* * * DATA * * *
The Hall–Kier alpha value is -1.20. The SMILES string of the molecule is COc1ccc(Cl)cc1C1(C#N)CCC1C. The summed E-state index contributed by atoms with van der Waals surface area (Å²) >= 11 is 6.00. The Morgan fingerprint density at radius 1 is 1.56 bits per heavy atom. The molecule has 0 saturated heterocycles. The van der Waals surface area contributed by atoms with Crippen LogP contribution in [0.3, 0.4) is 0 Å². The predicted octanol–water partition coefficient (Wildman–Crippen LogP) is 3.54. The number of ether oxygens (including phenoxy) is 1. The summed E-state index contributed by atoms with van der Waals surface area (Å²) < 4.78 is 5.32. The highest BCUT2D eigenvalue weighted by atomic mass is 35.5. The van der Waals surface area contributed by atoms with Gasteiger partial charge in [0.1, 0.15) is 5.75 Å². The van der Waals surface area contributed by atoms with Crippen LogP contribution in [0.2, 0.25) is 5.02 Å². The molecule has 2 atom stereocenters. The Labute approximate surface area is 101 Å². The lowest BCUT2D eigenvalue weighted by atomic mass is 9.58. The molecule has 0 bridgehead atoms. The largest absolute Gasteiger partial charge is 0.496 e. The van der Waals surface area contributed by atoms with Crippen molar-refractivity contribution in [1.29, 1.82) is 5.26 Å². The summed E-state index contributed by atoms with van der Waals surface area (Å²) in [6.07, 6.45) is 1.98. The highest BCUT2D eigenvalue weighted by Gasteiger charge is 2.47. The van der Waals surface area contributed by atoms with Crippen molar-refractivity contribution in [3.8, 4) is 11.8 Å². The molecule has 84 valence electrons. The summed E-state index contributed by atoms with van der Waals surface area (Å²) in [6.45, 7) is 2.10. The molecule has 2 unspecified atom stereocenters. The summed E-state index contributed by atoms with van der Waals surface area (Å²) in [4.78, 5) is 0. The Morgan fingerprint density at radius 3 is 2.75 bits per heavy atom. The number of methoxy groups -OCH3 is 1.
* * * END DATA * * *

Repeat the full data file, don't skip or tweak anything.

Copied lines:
The Hall–Kier alpha value is -1.20. The SMILES string of the molecule is COc1ccc(Cl)cc1C1(C#N)CCC1C. The summed E-state index contributed by atoms with van der Waals surface area (Å²) >= 11 is 6.00. The Morgan fingerprint density at radius 1 is 1.56 bits per heavy atom. The molecule has 0 saturated heterocycles. The van der Waals surface area contributed by atoms with Crippen LogP contribution in [0.3, 0.4) is 0 Å². The predicted octanol–water partition coefficient (Wildman–Crippen LogP) is 3.54. The number of ether oxygens (including phenoxy) is 1. The summed E-state index contributed by atoms with van der Waals surface area (Å²) < 4.78 is 5.32. The highest BCUT2D eigenvalue weighted by atomic mass is 35.5. The van der Waals surface area contributed by atoms with Gasteiger partial charge in [0.1, 0.15) is 5.75 Å². The van der Waals surface area contributed by atoms with Crippen LogP contribution in [0.2, 0.25) is 5.02 Å². The molecule has 2 atom stereocenters. The Labute approximate surface area is 101 Å². The lowest BCUT2D eigenvalue weighted by atomic mass is 9.58. The molecule has 0 bridgehead atoms. The largest absolute Gasteiger partial charge is 0.496 e. The van der Waals surface area contributed by atoms with Crippen molar-refractivity contribution in [1.29, 1.82) is 5.26 Å². The summed E-state index contributed by atoms with van der Waals surface area (Å²) in [6.07, 6.45) is 1.98. The highest BCUT2D eigenvalue weighted by Gasteiger charge is 2.47. The van der Waals surface area contributed by atoms with Crippen molar-refractivity contribution in [3.8, 4) is 11.8 Å². The molecule has 84 valence electrons. The summed E-state index contributed by atoms with van der Waals surface area (Å²) in [6.45, 7) is 2.10. The molecule has 2 unspecified atom stereocenters. The summed E-state index contributed by atoms with van der Waals surface area (Å²) in [4.78, 5) is 0. The Morgan fingerprint density at radius 3 is 2.75 bits per heavy atom. The number of methoxy groups -OCH3 is 1.